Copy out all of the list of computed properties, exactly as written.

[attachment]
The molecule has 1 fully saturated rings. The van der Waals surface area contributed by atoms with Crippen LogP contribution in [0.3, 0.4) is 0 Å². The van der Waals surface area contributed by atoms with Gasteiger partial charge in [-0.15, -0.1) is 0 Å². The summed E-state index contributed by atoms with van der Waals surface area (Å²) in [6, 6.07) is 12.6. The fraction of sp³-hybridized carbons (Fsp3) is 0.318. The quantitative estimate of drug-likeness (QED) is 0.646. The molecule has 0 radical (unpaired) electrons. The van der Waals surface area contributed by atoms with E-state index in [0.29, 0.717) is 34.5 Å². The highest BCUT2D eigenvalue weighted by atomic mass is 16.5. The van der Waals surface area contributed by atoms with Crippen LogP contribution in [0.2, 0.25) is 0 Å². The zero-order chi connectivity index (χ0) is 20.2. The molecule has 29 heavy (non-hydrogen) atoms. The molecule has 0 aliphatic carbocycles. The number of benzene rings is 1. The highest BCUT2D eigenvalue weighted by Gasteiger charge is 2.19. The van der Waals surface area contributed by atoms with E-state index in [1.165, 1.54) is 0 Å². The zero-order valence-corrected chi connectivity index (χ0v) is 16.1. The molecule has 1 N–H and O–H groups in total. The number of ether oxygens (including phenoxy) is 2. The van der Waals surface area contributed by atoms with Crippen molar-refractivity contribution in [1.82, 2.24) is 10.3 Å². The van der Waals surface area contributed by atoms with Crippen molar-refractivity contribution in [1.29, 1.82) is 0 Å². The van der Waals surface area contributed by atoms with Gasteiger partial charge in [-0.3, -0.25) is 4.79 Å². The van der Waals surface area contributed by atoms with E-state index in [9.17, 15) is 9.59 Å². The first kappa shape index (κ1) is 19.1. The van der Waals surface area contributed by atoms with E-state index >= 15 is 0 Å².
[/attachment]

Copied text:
The molecule has 1 fully saturated rings. The van der Waals surface area contributed by atoms with Crippen LogP contribution in [0.3, 0.4) is 0 Å². The van der Waals surface area contributed by atoms with Gasteiger partial charge in [-0.15, -0.1) is 0 Å². The summed E-state index contributed by atoms with van der Waals surface area (Å²) in [6, 6.07) is 12.6. The fraction of sp³-hybridized carbons (Fsp3) is 0.318. The quantitative estimate of drug-likeness (QED) is 0.646. The molecule has 0 radical (unpaired) electrons. The van der Waals surface area contributed by atoms with E-state index in [0.29, 0.717) is 34.5 Å². The highest BCUT2D eigenvalue weighted by atomic mass is 16.5. The van der Waals surface area contributed by atoms with Crippen LogP contribution in [0.2, 0.25) is 0 Å². The zero-order chi connectivity index (χ0) is 20.2. The molecule has 29 heavy (non-hydrogen) atoms. The molecule has 0 aliphatic carbocycles. The number of benzene rings is 1. The highest BCUT2D eigenvalue weighted by Gasteiger charge is 2.19. The van der Waals surface area contributed by atoms with E-state index in [1.165, 1.54) is 0 Å². The zero-order valence-corrected chi connectivity index (χ0v) is 16.1. The molecule has 1 N–H and O–H groups in total. The number of ether oxygens (including phenoxy) is 2. The van der Waals surface area contributed by atoms with Crippen molar-refractivity contribution in [1.82, 2.24) is 10.3 Å². The van der Waals surface area contributed by atoms with Crippen molar-refractivity contribution in [1.29, 1.82) is 0 Å². The van der Waals surface area contributed by atoms with Gasteiger partial charge in [-0.3, -0.25) is 4.79 Å². The van der Waals surface area contributed by atoms with E-state index in [9.17, 15) is 9.59 Å². The first kappa shape index (κ1) is 19.1. The van der Waals surface area contributed by atoms with E-state index >= 15 is 0 Å².